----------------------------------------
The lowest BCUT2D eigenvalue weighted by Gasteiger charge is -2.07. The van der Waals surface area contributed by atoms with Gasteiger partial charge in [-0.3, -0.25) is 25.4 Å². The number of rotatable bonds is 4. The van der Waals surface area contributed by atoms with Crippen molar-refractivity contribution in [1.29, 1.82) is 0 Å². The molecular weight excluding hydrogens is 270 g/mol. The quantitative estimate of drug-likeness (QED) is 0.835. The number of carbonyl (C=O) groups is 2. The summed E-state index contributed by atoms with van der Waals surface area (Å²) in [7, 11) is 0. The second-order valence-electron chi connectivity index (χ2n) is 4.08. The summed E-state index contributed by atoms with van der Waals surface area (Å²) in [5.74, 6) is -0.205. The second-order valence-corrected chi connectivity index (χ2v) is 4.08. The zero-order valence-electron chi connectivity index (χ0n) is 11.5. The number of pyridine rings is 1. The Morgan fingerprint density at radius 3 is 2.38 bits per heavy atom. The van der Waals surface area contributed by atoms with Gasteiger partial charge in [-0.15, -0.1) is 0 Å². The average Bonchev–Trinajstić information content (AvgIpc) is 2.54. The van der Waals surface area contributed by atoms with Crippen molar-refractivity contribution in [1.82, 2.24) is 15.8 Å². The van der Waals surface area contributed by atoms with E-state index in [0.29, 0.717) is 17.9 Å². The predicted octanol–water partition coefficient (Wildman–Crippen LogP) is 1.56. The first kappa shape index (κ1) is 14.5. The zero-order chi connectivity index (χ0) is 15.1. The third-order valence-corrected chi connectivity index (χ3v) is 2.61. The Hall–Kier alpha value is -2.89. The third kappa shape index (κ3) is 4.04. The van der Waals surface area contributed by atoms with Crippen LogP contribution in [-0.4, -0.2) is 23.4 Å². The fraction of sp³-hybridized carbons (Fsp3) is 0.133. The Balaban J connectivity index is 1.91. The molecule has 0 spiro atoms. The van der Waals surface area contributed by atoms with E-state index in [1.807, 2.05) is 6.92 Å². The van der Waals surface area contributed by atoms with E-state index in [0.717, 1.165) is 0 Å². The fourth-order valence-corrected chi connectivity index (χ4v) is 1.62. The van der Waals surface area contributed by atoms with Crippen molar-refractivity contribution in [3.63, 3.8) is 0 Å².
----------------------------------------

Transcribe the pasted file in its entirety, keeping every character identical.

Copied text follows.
The lowest BCUT2D eigenvalue weighted by Gasteiger charge is -2.07. The van der Waals surface area contributed by atoms with Gasteiger partial charge in [-0.3, -0.25) is 25.4 Å². The number of rotatable bonds is 4. The van der Waals surface area contributed by atoms with Crippen molar-refractivity contribution in [1.29, 1.82) is 0 Å². The molecular weight excluding hydrogens is 270 g/mol. The quantitative estimate of drug-likeness (QED) is 0.835. The number of carbonyl (C=O) groups is 2. The summed E-state index contributed by atoms with van der Waals surface area (Å²) in [7, 11) is 0. The second-order valence-electron chi connectivity index (χ2n) is 4.08. The summed E-state index contributed by atoms with van der Waals surface area (Å²) in [5.74, 6) is -0.205. The second-order valence-corrected chi connectivity index (χ2v) is 4.08. The zero-order valence-electron chi connectivity index (χ0n) is 11.5. The number of pyridine rings is 1. The Morgan fingerprint density at radius 3 is 2.38 bits per heavy atom. The van der Waals surface area contributed by atoms with Gasteiger partial charge in [-0.15, -0.1) is 0 Å². The average Bonchev–Trinajstić information content (AvgIpc) is 2.54. The van der Waals surface area contributed by atoms with Crippen molar-refractivity contribution in [1.82, 2.24) is 15.8 Å². The van der Waals surface area contributed by atoms with E-state index in [0.29, 0.717) is 17.9 Å². The predicted octanol–water partition coefficient (Wildman–Crippen LogP) is 1.56. The first kappa shape index (κ1) is 14.5. The zero-order chi connectivity index (χ0) is 15.1. The third-order valence-corrected chi connectivity index (χ3v) is 2.61. The Hall–Kier alpha value is -2.89. The third kappa shape index (κ3) is 4.04. The van der Waals surface area contributed by atoms with Crippen LogP contribution in [-0.4, -0.2) is 23.4 Å². The fraction of sp³-hybridized carbons (Fsp3) is 0.133. The Balaban J connectivity index is 1.91. The molecule has 0 spiro atoms. The van der Waals surface area contributed by atoms with E-state index in [1.807, 2.05) is 6.92 Å². The van der Waals surface area contributed by atoms with E-state index in [0.717, 1.165) is 0 Å². The fourth-order valence-corrected chi connectivity index (χ4v) is 1.62. The van der Waals surface area contributed by atoms with Crippen molar-refractivity contribution in [3.63, 3.8) is 0 Å².